Several years later four vaqueros followed a trail of blood, apparently from a wounded steer, to a cave upstream. With dogs to guide them, they discovered the remote spot where more than thirty Yahi were gathered with their food and provisions. When the morning's massacre was finished, it was generally believed that the Yahi whom the white settlers has sworn to exterminate had been killed to the last woman and infant. However, when they revisited the caves the settlers were unable to explain how the bodies of the victims of this final massacre had disappeared completely.

The wild man discovered in Oroville had been a child of three or fours years at the time of the first massacre and eight or nine at the time of the slaughter near the cave. He probably took part in the ritual burial of the victims. The story, as pieced together later by Indian fighters, was that this once numerous and thrifty tribe had been reduced to five members — two men, two women, and a child. For almost the next fifty years they hid in the shadow of the expanding white civilization. No trace of their presence was ever found, and the Yahi were considered extinct.

Anthropologists from the University of California, Berkeley, were notified of the wild Native American in Oroville County prison with whom no one could communicate. Released from his jail cell into their custody, the "Wild Man of Oroville" began his ordeal with civilization. Eventually, as the scientists managed to elicit information from him, they pieced his story together. He was in truth the youngest and last living member of the Yahi tribe that had lived in the shadow of Lassen Peak.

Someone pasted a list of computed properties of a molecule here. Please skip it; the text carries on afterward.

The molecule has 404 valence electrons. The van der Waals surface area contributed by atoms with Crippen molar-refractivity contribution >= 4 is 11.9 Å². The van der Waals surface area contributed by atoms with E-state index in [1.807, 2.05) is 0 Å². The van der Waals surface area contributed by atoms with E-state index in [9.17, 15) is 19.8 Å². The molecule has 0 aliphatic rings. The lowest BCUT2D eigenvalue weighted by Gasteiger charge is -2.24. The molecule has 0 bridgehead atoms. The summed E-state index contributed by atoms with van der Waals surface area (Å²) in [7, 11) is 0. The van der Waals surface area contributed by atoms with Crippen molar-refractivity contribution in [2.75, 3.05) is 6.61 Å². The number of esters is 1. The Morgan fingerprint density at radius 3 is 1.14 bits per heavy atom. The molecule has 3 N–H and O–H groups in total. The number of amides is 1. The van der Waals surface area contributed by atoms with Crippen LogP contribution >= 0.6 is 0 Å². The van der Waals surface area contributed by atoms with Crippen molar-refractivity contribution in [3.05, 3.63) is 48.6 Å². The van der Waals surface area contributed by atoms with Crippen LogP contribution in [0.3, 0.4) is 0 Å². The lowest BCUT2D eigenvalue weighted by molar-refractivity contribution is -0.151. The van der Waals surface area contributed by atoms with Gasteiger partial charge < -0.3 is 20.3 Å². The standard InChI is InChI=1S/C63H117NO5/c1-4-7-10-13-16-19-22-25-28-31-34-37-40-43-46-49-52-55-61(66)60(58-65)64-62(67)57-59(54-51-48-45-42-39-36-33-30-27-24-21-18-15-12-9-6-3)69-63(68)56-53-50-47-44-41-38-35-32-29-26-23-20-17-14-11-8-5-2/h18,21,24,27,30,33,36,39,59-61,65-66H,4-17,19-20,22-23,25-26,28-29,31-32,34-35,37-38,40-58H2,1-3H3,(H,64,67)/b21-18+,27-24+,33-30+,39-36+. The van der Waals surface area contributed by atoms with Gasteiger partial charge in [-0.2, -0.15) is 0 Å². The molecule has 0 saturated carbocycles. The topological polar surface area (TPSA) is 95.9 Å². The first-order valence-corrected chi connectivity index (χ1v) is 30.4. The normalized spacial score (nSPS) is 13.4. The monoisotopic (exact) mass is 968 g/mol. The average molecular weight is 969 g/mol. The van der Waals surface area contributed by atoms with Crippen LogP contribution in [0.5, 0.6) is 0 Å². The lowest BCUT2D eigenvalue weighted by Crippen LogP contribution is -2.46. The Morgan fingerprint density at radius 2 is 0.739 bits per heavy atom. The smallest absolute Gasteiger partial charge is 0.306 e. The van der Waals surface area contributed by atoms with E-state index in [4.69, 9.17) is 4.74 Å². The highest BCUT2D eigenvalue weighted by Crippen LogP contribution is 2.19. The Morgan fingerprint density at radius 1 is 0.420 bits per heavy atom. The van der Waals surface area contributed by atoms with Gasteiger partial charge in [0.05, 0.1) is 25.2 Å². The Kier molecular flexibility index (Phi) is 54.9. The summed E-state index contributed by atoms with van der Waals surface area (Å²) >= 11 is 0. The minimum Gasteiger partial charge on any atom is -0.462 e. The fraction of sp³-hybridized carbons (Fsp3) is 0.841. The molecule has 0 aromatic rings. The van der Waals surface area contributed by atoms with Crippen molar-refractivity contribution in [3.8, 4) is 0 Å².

Researchers were most amazed that the Stone Age native and his companions had lived so near to civilization for almost half a century and had rarely betrayed their presence. There had been reports from white settlers of Yahi raids, but no one had ever seen more than a fleeting glimpse of a wild Native American. He had been totally alone for three years after the death of his last companion. Unable to find food, he finally surrendered himself to white men, resigned to whatever befell him.

After his rescue from the Oroville prison the Native American was moved to the Berkeley Museum of Anthropology, where he was employed as a janitor. He performed his duties very well, became financially independent, learned about 600 words of English, and quickly became part of the twentieth—century civilization. He demonstrated for museum visitors how to use a fire starter and how to make bows, arrows, points, a rope snare from hemp fibers, a salmon harpoon, and other crafts essential to the Stone Age lifestyle. This provided him a buffer against loneliness and strangeness, for there was no one with whom he could share experiences, and communication was limited.